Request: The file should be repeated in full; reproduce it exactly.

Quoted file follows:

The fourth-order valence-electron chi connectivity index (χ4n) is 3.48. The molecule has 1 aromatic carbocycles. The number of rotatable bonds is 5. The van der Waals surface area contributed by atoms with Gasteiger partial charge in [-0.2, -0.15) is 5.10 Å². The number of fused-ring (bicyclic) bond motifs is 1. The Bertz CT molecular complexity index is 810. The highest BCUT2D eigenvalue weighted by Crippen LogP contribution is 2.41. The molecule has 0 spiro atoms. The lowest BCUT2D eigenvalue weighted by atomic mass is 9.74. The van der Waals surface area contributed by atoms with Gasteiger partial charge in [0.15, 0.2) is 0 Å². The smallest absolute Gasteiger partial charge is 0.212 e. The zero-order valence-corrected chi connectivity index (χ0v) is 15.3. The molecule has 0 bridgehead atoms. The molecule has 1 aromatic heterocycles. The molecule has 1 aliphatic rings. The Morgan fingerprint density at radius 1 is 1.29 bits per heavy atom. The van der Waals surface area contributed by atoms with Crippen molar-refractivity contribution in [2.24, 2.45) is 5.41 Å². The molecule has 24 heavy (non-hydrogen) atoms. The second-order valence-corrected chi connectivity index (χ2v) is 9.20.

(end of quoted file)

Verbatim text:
The fourth-order valence-electron chi connectivity index (χ4n) is 3.48. The molecule has 1 aromatic carbocycles. The number of rotatable bonds is 5. The van der Waals surface area contributed by atoms with Gasteiger partial charge in [-0.2, -0.15) is 5.10 Å². The number of fused-ring (bicyclic) bond motifs is 1. The Bertz CT molecular complexity index is 810. The highest BCUT2D eigenvalue weighted by Crippen LogP contribution is 2.41. The molecule has 0 spiro atoms. The lowest BCUT2D eigenvalue weighted by atomic mass is 9.74. The van der Waals surface area contributed by atoms with Gasteiger partial charge in [0.15, 0.2) is 0 Å². The smallest absolute Gasteiger partial charge is 0.212 e. The zero-order valence-corrected chi connectivity index (χ0v) is 15.3. The molecule has 0 bridgehead atoms. The molecule has 1 aromatic heterocycles. The molecule has 1 aliphatic rings. The Morgan fingerprint density at radius 1 is 1.29 bits per heavy atom. The van der Waals surface area contributed by atoms with Crippen molar-refractivity contribution in [2.24, 2.45) is 5.41 Å². The molecule has 24 heavy (non-hydrogen) atoms. The second-order valence-corrected chi connectivity index (χ2v) is 9.20.